The Power of Siberia pipeline entered the construction phase in China last week, with welding for its first joint scheduled for the end of June.
Alexey Miller and CNPC's Wang Yilin in China. Image from Gazprom.
A meeting between Gazprom, China National Petroleum Corporation (CNPC), and the State Council of the People’s Republic of China took place in China to discuss the ongoing negotiations on gas supply to China via the western route, and a schedule of further steps preceding the contract signing.
The Power of Siberia’s western route will see gas supply to China from Western Siberia’s fields in the amount of 30 Bcm a year.
Gazprom said work on the Russian section of the pipeline is running on schedule.
“The inked contract on the eastern route has created a solid foundation. Our talks on the western route are advancing at a good pace. The signing of the heads of agreement for the western route was a milestone event,” said Alexey Miller, chairman of Gazprom Management Committee. “Upon setting the border crossing points, we have ultimately and completely chosen a supply corridor both for the first 30 Bcm of gas from Western Siberia and for further supplies.”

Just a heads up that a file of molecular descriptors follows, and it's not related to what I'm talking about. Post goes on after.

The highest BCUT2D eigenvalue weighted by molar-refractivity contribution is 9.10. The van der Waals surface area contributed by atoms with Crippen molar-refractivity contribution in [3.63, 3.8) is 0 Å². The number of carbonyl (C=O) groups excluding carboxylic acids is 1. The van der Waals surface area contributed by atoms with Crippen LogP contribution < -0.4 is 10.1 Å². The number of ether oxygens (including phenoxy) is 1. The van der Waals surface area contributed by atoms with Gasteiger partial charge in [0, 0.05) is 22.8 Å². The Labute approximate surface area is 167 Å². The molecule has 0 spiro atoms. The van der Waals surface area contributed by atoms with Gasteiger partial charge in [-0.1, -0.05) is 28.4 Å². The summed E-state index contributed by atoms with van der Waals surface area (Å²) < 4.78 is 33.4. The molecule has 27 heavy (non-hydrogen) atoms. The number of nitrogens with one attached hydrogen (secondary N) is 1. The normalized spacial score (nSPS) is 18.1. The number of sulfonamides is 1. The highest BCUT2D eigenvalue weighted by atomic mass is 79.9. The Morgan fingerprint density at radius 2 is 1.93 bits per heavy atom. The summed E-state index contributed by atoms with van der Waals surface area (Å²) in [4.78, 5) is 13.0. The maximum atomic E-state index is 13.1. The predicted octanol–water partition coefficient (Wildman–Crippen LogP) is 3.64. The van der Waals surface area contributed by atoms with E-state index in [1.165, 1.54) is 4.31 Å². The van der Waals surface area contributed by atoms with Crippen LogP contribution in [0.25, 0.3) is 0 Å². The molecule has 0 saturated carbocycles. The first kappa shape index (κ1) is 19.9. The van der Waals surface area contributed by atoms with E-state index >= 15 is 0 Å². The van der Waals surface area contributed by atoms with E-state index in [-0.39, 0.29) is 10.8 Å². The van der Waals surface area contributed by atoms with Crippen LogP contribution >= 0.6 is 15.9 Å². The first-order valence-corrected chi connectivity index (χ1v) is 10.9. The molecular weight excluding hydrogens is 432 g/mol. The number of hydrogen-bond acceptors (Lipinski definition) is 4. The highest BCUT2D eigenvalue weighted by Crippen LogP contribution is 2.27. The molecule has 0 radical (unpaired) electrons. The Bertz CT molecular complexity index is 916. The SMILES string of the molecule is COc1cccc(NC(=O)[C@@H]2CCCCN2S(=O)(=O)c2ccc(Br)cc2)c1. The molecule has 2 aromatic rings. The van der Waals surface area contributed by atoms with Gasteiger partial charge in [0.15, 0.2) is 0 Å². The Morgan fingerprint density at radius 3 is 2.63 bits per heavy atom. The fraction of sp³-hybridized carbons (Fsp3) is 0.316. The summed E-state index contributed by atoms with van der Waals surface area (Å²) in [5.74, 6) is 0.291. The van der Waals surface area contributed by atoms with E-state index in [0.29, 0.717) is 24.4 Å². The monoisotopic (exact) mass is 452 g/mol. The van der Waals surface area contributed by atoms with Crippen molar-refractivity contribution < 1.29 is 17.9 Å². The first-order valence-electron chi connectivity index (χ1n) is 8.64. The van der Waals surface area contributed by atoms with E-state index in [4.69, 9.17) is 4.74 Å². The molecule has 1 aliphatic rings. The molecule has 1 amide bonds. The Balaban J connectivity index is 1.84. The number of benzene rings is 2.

Plans for the Power of Siberia unified gas transmission system (GTS) are to carry gas from Yakutia and Irkutsk production centers through Khabarovsk to the coastal city of Vladivostok. The Chayandinskoye field, which Gazprom estimates to contain 1.2 Tcm of gas reserves, will source the Yakutia gas production center. Irkutsk’s gas will be supplied by the Kovyktinskoye field, which has 1.5 Tcm of reserves.
The GTS route will cross five Russian regions - Irkutsk Region, the Republic of Sakha (Yakutia), the Amur Region, the Jewish Autonomous Region and the Khabarovsk Territory.
The first section of the pipeline is schedule to come on stream in late 2017.
On 21 May, Gazprom and CNPC signed a 30-year contract for the Russian gas supply via the eastern route that provides for Russian gas supplies to China in the amount of 38 Bcm per year.
On 8 May, the two companies entered into an agreement for pipeline gas supply from Russia to China via the western route.
At CERAWeek, held in Houston in April, CNPC Economics & Technology Research Institute VP Qian Xinkun said that China’s gas demand is expected to reach 30 Bcm per year by 2020, and 450 Bcm per year by 2030, citing the increase to government policies to reduce air pollution.
The Power of Siberia’s construction on the Russian side began in September 2014, when the first section of Gazprom’s 4000km, 1420mm-diameter pipeline was joined.
AOG Digital E-News is the subsea industry's largest circulation and most authoritative ENews Service, delivered to your Email three times per week